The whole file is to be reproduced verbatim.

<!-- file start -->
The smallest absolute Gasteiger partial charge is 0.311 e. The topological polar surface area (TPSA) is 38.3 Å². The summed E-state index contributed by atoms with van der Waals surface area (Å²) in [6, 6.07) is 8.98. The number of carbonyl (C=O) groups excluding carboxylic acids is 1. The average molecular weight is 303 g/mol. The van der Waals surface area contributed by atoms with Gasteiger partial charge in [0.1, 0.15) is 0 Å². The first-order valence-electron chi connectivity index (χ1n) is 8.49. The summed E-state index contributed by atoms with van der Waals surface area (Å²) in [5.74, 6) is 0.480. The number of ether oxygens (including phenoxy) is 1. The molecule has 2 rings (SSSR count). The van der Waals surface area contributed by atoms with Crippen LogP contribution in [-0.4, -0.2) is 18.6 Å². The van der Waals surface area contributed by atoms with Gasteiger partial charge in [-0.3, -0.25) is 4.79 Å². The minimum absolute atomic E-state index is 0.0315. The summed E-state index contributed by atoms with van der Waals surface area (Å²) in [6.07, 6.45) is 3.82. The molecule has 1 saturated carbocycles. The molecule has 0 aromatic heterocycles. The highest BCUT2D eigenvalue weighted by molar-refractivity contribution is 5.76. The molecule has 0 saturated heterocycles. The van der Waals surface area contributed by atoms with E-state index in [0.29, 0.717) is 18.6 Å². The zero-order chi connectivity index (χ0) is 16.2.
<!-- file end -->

The smallest absolute Gasteiger partial charge is 0.311 e. The topological polar surface area (TPSA) is 38.3 Å². The summed E-state index contributed by atoms with van der Waals surface area (Å²) in [6, 6.07) is 8.98. The number of carbonyl (C=O) groups excluding carboxylic acids is 1. The average molecular weight is 303 g/mol. The van der Waals surface area contributed by atoms with Gasteiger partial charge in [0.1, 0.15) is 0 Å². The first-order valence-electron chi connectivity index (χ1n) is 8.49. The summed E-state index contributed by atoms with van der Waals surface area (Å²) in [5.74, 6) is 0.480. The number of ether oxygens (including phenoxy) is 1. The molecule has 2 rings (SSSR count). The van der Waals surface area contributed by atoms with Crippen LogP contribution in [-0.4, -0.2) is 18.6 Å². The van der Waals surface area contributed by atoms with Gasteiger partial charge in [-0.3, -0.25) is 4.79 Å². The minimum absolute atomic E-state index is 0.0315. The summed E-state index contributed by atoms with van der Waals surface area (Å²) in [6.07, 6.45) is 3.82. The molecule has 1 saturated carbocycles. The molecule has 0 aromatic heterocycles. The highest BCUT2D eigenvalue weighted by molar-refractivity contribution is 5.76. The molecule has 0 saturated heterocycles. The van der Waals surface area contributed by atoms with E-state index in [0.29, 0.717) is 18.6 Å². The zero-order chi connectivity index (χ0) is 16.2.